Radix Blog

Sharing our Public Network Roadmap

Matthew Hine
9th April 2020

In February we announced that we were fully opening our development of the Radix Public Network on our GitHub repo. We believe this was an important decision for transparency, anti-fragility, and public good – and we’ve even started getting some community contributions (thank you!).

Many people think GitHub is only for people with the skills to dig into raw code. So we wanted to draw attention to the “releases” part of our repo where anyone can follow along with our progress toward RPN-1 (the first release of the public network), and our roadmap beyond – no coding skills required!

Here are a few things of note that you’ll find there:

Drops” breaks down our development steps to launch of RPN-1; consider it our near-term roadmap. We’re following a good software development practice to break up a complex project into milestones that we call “drops”. At each milestone, we will have a functional system of some kind that we can test to ensure that everything is working before layering on more complexity. The earlier drops include parts of the system that we think are highest risk so our foundation is sound before building the house. You’ll see that we’re deep into the first drop. We’ll shortly be diving into core consensus testing that we will be excited to share with you all.

Each drop is broken into what are called “sprints”. These are periods of 2-3 weeks to break up the work even more and distribute it across our development team. In the releases section of our repo, the tech team will also be posting updates on the progress made in our sprints. The first update on sprints 1 and 2 is here.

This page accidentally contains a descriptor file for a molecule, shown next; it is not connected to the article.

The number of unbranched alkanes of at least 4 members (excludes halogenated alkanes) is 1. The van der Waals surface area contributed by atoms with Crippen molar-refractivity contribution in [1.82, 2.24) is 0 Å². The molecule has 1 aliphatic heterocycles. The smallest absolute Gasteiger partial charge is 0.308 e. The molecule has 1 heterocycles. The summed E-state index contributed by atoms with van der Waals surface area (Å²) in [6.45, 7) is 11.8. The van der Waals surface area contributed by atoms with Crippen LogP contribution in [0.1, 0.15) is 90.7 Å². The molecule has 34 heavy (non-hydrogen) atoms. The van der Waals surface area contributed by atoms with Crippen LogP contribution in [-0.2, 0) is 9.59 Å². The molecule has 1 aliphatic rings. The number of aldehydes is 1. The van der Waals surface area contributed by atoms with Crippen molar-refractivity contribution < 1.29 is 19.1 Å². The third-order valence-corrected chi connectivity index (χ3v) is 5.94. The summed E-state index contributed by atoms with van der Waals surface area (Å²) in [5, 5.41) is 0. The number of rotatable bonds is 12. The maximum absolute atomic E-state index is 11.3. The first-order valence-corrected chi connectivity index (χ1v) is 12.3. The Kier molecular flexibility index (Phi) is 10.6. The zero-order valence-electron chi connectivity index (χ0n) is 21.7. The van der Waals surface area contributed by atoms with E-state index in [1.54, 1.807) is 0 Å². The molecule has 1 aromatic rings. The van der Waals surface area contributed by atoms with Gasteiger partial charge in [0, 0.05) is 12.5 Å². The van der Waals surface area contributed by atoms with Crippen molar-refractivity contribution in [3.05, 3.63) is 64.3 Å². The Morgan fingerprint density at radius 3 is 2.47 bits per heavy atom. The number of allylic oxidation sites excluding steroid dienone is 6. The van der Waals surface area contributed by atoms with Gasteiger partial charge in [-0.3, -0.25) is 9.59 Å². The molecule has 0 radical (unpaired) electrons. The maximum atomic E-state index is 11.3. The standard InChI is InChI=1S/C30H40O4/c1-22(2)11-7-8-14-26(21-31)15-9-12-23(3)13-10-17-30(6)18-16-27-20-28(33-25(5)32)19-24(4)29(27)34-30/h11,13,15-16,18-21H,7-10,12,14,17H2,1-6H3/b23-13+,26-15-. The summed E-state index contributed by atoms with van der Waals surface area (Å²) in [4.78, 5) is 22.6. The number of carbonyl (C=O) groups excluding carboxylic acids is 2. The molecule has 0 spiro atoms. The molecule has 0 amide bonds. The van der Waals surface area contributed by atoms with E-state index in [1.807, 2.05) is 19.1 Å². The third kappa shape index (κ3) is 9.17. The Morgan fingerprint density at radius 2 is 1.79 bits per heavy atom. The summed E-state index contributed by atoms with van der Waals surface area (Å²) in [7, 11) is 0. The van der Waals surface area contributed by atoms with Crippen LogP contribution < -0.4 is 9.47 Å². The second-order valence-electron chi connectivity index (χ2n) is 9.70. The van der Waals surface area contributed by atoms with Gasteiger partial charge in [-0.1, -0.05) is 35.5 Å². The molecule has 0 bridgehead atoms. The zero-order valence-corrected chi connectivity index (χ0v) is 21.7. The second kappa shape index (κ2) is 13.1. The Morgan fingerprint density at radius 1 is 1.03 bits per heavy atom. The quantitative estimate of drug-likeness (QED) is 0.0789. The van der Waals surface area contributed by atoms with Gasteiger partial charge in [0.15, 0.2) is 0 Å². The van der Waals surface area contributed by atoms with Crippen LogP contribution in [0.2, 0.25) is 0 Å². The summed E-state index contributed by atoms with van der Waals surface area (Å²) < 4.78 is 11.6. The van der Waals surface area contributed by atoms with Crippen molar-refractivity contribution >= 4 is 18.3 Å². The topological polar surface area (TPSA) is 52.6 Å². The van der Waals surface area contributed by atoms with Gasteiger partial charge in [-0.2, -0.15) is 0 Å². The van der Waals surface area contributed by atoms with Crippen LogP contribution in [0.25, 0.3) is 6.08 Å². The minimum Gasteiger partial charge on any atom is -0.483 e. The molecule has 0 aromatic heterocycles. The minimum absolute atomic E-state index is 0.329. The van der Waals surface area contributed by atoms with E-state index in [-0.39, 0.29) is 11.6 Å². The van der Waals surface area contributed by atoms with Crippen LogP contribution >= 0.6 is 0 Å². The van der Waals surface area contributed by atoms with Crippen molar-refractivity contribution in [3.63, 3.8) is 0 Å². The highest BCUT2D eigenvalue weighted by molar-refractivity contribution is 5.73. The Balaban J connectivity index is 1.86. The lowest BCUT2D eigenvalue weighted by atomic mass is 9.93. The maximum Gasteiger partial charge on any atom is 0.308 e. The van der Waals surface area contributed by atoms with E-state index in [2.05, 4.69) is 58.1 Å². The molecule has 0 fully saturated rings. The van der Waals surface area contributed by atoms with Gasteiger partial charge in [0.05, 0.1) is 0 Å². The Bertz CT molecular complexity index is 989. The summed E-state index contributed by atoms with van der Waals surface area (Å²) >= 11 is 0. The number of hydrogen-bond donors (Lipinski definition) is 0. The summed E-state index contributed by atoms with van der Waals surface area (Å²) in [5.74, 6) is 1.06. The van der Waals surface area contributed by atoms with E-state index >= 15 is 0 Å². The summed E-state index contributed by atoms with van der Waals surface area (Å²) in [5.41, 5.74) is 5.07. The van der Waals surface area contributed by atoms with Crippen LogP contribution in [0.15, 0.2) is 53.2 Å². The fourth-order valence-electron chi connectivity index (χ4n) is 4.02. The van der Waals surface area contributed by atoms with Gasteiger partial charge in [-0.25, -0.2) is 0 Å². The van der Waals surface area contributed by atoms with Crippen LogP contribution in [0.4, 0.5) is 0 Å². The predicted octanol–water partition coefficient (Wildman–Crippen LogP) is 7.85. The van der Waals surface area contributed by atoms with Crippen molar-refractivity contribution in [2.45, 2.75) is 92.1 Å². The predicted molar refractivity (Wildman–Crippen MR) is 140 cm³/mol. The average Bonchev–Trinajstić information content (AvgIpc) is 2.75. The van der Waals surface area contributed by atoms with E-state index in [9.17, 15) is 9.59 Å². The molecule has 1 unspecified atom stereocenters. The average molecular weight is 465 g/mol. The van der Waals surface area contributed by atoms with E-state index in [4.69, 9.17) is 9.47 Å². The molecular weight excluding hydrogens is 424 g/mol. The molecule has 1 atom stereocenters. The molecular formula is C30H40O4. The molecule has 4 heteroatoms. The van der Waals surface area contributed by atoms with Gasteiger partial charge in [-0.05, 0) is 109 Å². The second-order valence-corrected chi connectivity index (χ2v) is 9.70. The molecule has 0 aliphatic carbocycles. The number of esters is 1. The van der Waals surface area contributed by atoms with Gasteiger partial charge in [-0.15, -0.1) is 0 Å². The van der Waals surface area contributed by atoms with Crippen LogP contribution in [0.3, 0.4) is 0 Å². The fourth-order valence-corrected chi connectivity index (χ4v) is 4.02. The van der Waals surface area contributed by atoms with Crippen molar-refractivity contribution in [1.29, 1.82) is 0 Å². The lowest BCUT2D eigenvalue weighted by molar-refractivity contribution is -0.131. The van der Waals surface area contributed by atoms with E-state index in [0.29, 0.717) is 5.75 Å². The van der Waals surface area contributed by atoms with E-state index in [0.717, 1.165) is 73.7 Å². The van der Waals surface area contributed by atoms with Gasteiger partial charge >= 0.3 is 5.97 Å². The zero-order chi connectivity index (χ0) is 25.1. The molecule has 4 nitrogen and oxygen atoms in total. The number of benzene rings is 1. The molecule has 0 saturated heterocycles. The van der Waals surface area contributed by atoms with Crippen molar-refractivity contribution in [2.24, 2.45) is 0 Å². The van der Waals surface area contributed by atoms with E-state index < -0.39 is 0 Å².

Looking beyond RPN-1, we’ve posted a “Consensus Roadmap”, showing phases of network launch from RPN-1 to 2 to 3. Our goal in RPN-1 is a secure and decentralized network protocol that developers can begin using for applications, and where we can launch our RADIX token for users to pay for ledger transactions. But our ultimate goal is to create a network – based on our sharded Cerberus consensus design in RPN-3 – that provides the kind of unlimited scalability that is needed for global-scale adoption. Breaking this up into three phases will help us manage risk and put functional technology in the hands of our community as early as possible.
We encourage everyone to follow along with our progress on GitHub and join us in the journey to create the world’s first truly global-scale decentralized ledger!

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